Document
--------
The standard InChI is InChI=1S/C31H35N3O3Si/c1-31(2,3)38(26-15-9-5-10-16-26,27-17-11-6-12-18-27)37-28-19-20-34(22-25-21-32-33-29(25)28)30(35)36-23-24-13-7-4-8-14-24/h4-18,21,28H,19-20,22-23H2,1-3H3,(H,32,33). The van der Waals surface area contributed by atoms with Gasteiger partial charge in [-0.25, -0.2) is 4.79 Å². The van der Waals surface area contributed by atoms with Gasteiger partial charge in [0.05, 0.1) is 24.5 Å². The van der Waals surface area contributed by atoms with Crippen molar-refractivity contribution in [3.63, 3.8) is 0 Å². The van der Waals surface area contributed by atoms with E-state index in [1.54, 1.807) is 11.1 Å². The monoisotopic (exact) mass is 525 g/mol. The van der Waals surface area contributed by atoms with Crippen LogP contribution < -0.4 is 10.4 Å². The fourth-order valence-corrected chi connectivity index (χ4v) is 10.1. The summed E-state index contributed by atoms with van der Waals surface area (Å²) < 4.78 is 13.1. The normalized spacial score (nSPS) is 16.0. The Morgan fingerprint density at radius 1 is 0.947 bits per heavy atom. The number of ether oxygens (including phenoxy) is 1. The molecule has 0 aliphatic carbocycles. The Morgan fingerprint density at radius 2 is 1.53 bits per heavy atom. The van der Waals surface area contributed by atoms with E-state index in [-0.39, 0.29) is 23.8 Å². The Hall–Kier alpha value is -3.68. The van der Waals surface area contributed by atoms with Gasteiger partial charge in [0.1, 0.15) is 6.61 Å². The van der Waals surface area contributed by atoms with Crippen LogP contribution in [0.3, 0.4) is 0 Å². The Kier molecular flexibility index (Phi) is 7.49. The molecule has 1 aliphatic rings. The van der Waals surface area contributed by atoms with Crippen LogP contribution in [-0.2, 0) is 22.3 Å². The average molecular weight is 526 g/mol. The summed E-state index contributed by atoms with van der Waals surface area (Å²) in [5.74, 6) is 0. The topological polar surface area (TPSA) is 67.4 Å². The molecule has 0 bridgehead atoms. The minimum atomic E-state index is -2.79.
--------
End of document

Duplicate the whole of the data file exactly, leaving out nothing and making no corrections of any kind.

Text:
The standard InChI is InChI=1S/C31H35N3O3Si/c1-31(2,3)38(26-15-9-5-10-16-26,27-17-11-6-12-18-27)37-28-19-20-34(22-25-21-32-33-29(25)28)30(35)36-23-24-13-7-4-8-14-24/h4-18,21,28H,19-20,22-23H2,1-3H3,(H,32,33). The van der Waals surface area contributed by atoms with Gasteiger partial charge in [-0.25, -0.2) is 4.79 Å². The van der Waals surface area contributed by atoms with Gasteiger partial charge in [0.05, 0.1) is 24.5 Å². The van der Waals surface area contributed by atoms with Crippen molar-refractivity contribution in [3.63, 3.8) is 0 Å². The van der Waals surface area contributed by atoms with E-state index in [1.54, 1.807) is 11.1 Å². The monoisotopic (exact) mass is 525 g/mol. The van der Waals surface area contributed by atoms with Crippen LogP contribution < -0.4 is 10.4 Å². The fourth-order valence-corrected chi connectivity index (χ4v) is 10.1. The summed E-state index contributed by atoms with van der Waals surface area (Å²) < 4.78 is 13.1. The normalized spacial score (nSPS) is 16.0. The Morgan fingerprint density at radius 1 is 0.947 bits per heavy atom. The number of ether oxygens (including phenoxy) is 1. The molecule has 0 aliphatic carbocycles. The Morgan fingerprint density at radius 2 is 1.53 bits per heavy atom. The van der Waals surface area contributed by atoms with E-state index in [-0.39, 0.29) is 23.8 Å². The Hall–Kier alpha value is -3.68. The van der Waals surface area contributed by atoms with Gasteiger partial charge in [0.1, 0.15) is 6.61 Å². The van der Waals surface area contributed by atoms with Crippen LogP contribution in [0.3, 0.4) is 0 Å². The Kier molecular flexibility index (Phi) is 7.49. The molecule has 1 aliphatic rings. The van der Waals surface area contributed by atoms with Crippen LogP contribution in [-0.2, 0) is 22.3 Å². The average molecular weight is 526 g/mol. The summed E-state index contributed by atoms with van der Waals surface area (Å²) in [5.74, 6) is 0. The topological polar surface area (TPSA) is 67.4 Å². The molecule has 0 bridgehead atoms. The minimum atomic E-state index is -2.79.